Although she’s a fervent conservative Baptist, with prejudices against the Episcopal church and Charles’ liberal ideas, she’s very likable, as is her dysfunctional family. But she can’t understand why Charles would drink alcohol at their own wedding.  And she has her reasons.

You would think a man could get married without getting drunk, especially after I explained that nobody in my family drunk alcohol except Uncle Nate, who was in the Navy in World War II, but got burned in combat on over fifty percent of his body, and caught pneumonia and had to be discharged from the Pacific….

Uncle Nate comes to our house in a taxi at any hour of the day or night, drunk, cussing his former wife, who’s dead–Joanne.  And when I say drunk, I mean so drunk he can’t get up the front steps without me and Mama and sometimes the taxi driver helping him…

Raney and Charles have other conflicts:  he is furious when her homey mother visits the house when they are out,  fights with Raney about her naive comments about “blacks” (she has never known a black person), and writes letters to the editor about the dangers of nuclear power plants.  Charles also has his prejudices:  he  dislikes Raney’s simple small-town family, though they include him in family activities, like fishing and camping, and ply him with fried okra and pie .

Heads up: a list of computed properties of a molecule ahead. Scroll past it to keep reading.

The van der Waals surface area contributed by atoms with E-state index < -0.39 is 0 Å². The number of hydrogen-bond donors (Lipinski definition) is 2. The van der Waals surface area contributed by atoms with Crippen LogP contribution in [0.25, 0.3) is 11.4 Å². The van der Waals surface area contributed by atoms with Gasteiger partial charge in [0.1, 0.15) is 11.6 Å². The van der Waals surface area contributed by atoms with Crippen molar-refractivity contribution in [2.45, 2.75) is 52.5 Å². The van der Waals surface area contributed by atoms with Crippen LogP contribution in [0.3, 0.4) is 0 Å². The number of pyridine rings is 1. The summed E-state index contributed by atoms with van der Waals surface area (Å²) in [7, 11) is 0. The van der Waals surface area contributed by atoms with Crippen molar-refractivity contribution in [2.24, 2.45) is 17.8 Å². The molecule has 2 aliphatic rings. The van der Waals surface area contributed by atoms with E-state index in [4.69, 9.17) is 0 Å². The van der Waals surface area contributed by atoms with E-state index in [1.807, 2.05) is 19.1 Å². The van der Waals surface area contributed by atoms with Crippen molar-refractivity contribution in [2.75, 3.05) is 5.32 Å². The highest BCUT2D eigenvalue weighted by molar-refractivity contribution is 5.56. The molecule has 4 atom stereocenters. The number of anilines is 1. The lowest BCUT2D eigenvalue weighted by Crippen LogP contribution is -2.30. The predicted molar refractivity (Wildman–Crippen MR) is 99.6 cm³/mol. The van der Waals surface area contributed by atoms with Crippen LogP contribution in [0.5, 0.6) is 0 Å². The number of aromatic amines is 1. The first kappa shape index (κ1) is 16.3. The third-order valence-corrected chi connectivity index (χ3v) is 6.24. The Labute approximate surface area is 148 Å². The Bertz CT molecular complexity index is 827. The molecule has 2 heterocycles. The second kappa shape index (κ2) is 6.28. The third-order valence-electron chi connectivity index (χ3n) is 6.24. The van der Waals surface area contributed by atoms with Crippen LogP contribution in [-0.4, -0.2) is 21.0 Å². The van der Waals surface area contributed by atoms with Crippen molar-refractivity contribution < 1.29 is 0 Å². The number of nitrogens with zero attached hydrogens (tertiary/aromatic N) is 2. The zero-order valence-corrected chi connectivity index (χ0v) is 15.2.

But their marriage is basically sound, and both parties will learn to accommodate the other.

This charming novel got passed around by my friends in the ’80s  but somehow I never got around to it. In a way it’s nice to have postponed the pleasure.  Now I can look forward to all of Edgerton’s books.

Nursing Home Lit: From B. S. Johnson to Clyde Edgerton

B. S. Johnson:  Not a Likely Candidate for Nursing Home Lit

B. S. Johnson: Not a Likely Candidate for Nursing Home Lit

As Baby Boomers explore “eldercare” options and help their parents move into assisted living facilities and nursing homes, some have written novels about the lives of the elderly.

Nonfiction is crucial for research, but fiction helps us emotionally understand the hidden culture of old age.